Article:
From press headlines, television debates and online commentaries, the whole world seems to have understood the significance of building strong and resilient health systems given the recent catastrophic events occurring in Sierra Leone, Liberia and Guinea. But how does gender play a role in health systems reconstruction and how might a gendered lens make health systems more robust after conflict?
Esther Richards and Val Percival
Estimates by the World Bank suggest that by 2015 just under one third of the global population will live in conflict-affected settings. At the same time, cross-national quantitative analysis suggests that states with higher levels of gender equity exhibit lower levels of violence in international crises, and are less likely to initiate the use of force. Despite this, the health systems literature does not sufficiently address the issue of gender equity, let alone in conflict-affected and post-conflict settings.
A paper we have recently published in Conflict and Health explores this very issue: how health systems can best integrate gender equity considerations during this important post-conflict period.
Building a gender analysis into health system strengthening
Our paper set out to explore if and how the rebuilding and reform of health systems in conflict-affected and post-conflict contexts addresses gender. We used the six WHO building blocks as a way of framing our findings, so we explored available literature on gender equity aspects of 1) health service delivery/provision, 2) human resources, 3) health information systems, 4) health system financing, 5) medical products and technologies, and 6) leadership and governance. Using this framework we reflected on the key components of a gender-equitable health system that should be considered as part of health system reform in conflict-affected and post-conflict states.
Our review highlights key areas where work needs to be done to develop gender-sensitive approaches relevant to conflict-affected settings and based on each of the building blocks, for example:
- A key area of action in the development of human resources is to address gender disparities in advancement, planning, retention, supervision and remuneration across all areas of the health workforce.
- In the critical area of health financing there is a need from a gender perspective to pay more attention to those working in the informal sector; to move to public financing mechanisms, to enrol entire households, not simply male ‘breadwinners’, to include comprehensive sexual and reproductive health services, and to prohibit exclusion due to pre-existing conditions, which may particularly affect women.
- And in the area of leadership, that there should be more input from gender advocates to ensure that gender-specific health needs are considered in the governance of health systems. We argue that this is particularly relevant to post-conflict settings, where greater opportunities for social reform – such as promoting the advancement of women to health leadership positions – often exist.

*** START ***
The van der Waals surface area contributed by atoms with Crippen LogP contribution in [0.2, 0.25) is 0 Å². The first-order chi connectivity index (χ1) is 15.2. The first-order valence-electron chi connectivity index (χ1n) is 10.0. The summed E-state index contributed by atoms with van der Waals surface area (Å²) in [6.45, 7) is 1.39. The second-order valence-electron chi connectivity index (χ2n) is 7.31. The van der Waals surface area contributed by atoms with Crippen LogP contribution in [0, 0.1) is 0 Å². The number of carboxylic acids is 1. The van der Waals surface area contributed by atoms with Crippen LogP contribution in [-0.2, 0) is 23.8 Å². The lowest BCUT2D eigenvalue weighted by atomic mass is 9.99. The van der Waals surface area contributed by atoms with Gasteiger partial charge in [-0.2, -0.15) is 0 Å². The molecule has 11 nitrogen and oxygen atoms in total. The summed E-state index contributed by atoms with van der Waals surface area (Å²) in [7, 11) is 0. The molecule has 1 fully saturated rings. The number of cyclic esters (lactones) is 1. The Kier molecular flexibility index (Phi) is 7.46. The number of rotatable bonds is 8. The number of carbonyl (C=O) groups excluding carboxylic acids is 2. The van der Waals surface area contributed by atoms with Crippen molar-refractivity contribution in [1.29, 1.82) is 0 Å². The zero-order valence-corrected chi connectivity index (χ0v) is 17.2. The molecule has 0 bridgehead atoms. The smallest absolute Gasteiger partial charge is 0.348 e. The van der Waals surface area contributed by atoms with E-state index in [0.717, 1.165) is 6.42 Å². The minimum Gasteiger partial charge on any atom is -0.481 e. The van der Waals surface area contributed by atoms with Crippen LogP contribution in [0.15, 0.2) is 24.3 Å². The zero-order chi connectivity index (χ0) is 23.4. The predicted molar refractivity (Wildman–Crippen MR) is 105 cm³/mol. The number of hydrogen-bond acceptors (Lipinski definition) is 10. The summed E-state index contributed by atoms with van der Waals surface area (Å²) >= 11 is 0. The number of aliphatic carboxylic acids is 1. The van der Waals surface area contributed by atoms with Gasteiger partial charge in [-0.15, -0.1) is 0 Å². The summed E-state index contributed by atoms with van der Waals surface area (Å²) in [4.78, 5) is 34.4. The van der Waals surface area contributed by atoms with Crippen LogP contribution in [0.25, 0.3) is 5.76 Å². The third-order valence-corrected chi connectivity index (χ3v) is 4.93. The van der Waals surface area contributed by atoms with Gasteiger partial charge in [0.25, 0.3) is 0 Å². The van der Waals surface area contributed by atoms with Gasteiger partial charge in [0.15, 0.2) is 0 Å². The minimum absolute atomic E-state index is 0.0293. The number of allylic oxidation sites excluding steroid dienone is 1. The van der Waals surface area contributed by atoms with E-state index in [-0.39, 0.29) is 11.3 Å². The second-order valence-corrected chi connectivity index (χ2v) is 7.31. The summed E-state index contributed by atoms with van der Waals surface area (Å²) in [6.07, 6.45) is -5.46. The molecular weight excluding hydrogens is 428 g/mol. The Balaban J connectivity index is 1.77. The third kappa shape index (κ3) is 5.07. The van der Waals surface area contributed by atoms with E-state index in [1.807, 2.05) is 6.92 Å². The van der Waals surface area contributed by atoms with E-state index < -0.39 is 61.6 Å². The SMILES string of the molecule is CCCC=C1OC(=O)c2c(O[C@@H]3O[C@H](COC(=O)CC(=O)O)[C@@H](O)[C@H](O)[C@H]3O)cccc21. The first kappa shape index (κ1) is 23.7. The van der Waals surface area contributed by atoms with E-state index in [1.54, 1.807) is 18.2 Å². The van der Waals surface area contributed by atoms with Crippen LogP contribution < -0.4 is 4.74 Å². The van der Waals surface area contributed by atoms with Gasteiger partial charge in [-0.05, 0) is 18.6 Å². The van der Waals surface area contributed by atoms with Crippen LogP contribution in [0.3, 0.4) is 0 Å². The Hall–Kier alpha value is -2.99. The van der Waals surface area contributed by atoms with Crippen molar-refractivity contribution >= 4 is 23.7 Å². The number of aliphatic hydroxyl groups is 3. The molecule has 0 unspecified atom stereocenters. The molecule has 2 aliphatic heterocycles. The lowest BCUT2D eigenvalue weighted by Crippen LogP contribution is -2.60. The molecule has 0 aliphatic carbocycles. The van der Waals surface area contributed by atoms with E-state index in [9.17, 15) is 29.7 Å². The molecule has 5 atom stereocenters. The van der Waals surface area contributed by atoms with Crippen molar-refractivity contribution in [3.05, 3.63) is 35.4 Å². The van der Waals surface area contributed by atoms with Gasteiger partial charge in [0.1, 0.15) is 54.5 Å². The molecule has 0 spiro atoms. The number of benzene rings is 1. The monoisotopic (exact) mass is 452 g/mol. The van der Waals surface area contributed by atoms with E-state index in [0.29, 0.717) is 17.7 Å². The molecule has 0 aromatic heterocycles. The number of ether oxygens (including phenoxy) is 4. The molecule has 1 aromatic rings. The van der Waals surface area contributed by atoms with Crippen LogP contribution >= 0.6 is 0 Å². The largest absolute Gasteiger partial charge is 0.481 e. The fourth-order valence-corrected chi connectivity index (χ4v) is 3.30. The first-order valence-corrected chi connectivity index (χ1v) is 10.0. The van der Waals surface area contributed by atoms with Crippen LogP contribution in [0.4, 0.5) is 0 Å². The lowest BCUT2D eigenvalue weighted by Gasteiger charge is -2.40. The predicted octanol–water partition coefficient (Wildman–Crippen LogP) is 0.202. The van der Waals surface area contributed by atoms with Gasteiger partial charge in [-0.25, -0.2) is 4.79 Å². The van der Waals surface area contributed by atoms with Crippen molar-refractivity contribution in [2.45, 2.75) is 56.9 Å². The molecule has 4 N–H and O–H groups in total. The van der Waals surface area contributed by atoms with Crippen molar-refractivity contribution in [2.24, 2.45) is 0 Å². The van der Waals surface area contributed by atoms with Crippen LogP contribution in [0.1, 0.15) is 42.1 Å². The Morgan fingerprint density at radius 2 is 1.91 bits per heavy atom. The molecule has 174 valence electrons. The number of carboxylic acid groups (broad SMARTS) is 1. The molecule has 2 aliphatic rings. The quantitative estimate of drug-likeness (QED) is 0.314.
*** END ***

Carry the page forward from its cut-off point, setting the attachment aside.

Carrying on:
Why did we focus on gender?
The paper in Conflict and Health describes how we explored the literature, but in our broader report we also undertook desk studies of gender equality and equity in health system reconstruction in four countries, Timor-Leste, northern Uganda, Mozambique and Sierra Leone. But why did we choose to focus on gender equity in the rebuilding of health systems in these settings? Especially as fragile health systems require transformation in so many areas and with many structural and social factors taken into consideration – why was gender so important to us?
The fact is, for the vast majority of the world’s population, social and cultural views on gender norms and roles devalue and denigrate women and girls, and undermine and restrict their social status, livelihood opportunities, behaviours and freedoms. These same norms encourage excessive risk taking behaviour among boys and men which has negative consequences for their health outcomes too. It is well documented the health service provision itself is not gender neutral and can exacerbate or alleviate gender inequities.
By identifying what’s required in a gender equitable health system, and making those changes, health system reform can contribute to a foundation of gender equality. But how will states implement these changes without clear guidance or incentives to implement gender sensitive reforms? Our paper argues that given the opportunities for implementing change during the post-conflict period, and the importance of gender equality to broader social well-being. It is time for policy makers, advocates and researchers to investigate and establish much-needed policies, guidance and indicators required to ‘build back better’.
The paper is part of a wider report that was commissioned by the Stockholm International Peace Research Institute (SIPRI) on the opportunities and challenges of building gender sensitive health systems in post conflict contexts. The report was also a joint output from the ReBUILD project: re-building health systems in post conflict states in Cambodia, Sierra Leone, Uganda and Zimbabwe, funded by the UK Department for International Development (DFID). Views represented in this blog are not necessarily those of DFID. If you would like to be part of this debate you can join the Working Group on Health Systems in Fragile and Conflict Affected States which is part of Health Systems Global.